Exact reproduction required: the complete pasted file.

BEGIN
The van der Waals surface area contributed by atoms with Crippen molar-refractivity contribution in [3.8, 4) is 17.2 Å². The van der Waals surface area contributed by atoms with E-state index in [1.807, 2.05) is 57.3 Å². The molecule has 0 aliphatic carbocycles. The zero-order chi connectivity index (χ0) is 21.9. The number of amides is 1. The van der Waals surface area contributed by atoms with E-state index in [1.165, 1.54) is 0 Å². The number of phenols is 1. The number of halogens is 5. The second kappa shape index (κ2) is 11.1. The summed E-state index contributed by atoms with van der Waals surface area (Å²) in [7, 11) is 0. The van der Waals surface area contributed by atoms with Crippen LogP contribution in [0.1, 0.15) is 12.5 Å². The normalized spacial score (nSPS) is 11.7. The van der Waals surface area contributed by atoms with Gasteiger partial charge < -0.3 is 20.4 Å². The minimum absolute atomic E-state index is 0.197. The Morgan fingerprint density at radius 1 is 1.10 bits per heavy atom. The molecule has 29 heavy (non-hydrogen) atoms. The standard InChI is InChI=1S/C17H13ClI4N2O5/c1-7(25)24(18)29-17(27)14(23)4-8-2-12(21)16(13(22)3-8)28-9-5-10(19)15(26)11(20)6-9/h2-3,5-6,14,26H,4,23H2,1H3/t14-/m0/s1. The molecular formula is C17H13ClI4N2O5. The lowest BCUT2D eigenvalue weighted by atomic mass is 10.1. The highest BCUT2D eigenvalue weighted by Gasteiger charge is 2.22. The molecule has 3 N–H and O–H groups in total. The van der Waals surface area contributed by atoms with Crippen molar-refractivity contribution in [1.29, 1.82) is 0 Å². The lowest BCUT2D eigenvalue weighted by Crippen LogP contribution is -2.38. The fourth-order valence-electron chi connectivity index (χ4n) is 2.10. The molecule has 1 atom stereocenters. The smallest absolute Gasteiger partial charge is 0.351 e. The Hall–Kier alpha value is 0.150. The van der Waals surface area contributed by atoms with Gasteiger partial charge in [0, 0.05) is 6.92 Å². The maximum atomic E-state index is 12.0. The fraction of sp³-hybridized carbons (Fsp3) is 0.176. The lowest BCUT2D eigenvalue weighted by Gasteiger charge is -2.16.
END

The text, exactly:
The van der Waals surface area contributed by atoms with Crippen molar-refractivity contribution in [3.8, 4) is 17.2 Å². The van der Waals surface area contributed by atoms with E-state index in [1.807, 2.05) is 57.3 Å². The molecule has 0 aliphatic carbocycles. The zero-order chi connectivity index (χ0) is 21.9. The number of amides is 1. The van der Waals surface area contributed by atoms with E-state index in [1.165, 1.54) is 0 Å². The number of phenols is 1. The number of halogens is 5. The second kappa shape index (κ2) is 11.1. The summed E-state index contributed by atoms with van der Waals surface area (Å²) in [7, 11) is 0. The van der Waals surface area contributed by atoms with Crippen LogP contribution in [0.1, 0.15) is 12.5 Å². The normalized spacial score (nSPS) is 11.7. The van der Waals surface area contributed by atoms with Gasteiger partial charge < -0.3 is 20.4 Å². The minimum absolute atomic E-state index is 0.197. The Morgan fingerprint density at radius 1 is 1.10 bits per heavy atom. The molecule has 29 heavy (non-hydrogen) atoms. The standard InChI is InChI=1S/C17H13ClI4N2O5/c1-7(25)24(18)29-17(27)14(23)4-8-2-12(21)16(13(22)3-8)28-9-5-10(19)15(26)11(20)6-9/h2-3,5-6,14,26H,4,23H2,1H3/t14-/m0/s1. The molecular formula is C17H13ClI4N2O5. The lowest BCUT2D eigenvalue weighted by atomic mass is 10.1. The highest BCUT2D eigenvalue weighted by Gasteiger charge is 2.22. The molecule has 3 N–H and O–H groups in total. The van der Waals surface area contributed by atoms with Crippen molar-refractivity contribution in [1.29, 1.82) is 0 Å². The lowest BCUT2D eigenvalue weighted by Crippen LogP contribution is -2.38. The fourth-order valence-electron chi connectivity index (χ4n) is 2.10. The molecule has 1 atom stereocenters. The smallest absolute Gasteiger partial charge is 0.351 e. The Hall–Kier alpha value is 0.150. The van der Waals surface area contributed by atoms with Gasteiger partial charge in [0, 0.05) is 6.92 Å². The maximum atomic E-state index is 12.0. The fraction of sp³-hybridized carbons (Fsp3) is 0.176. The lowest BCUT2D eigenvalue weighted by Gasteiger charge is -2.16.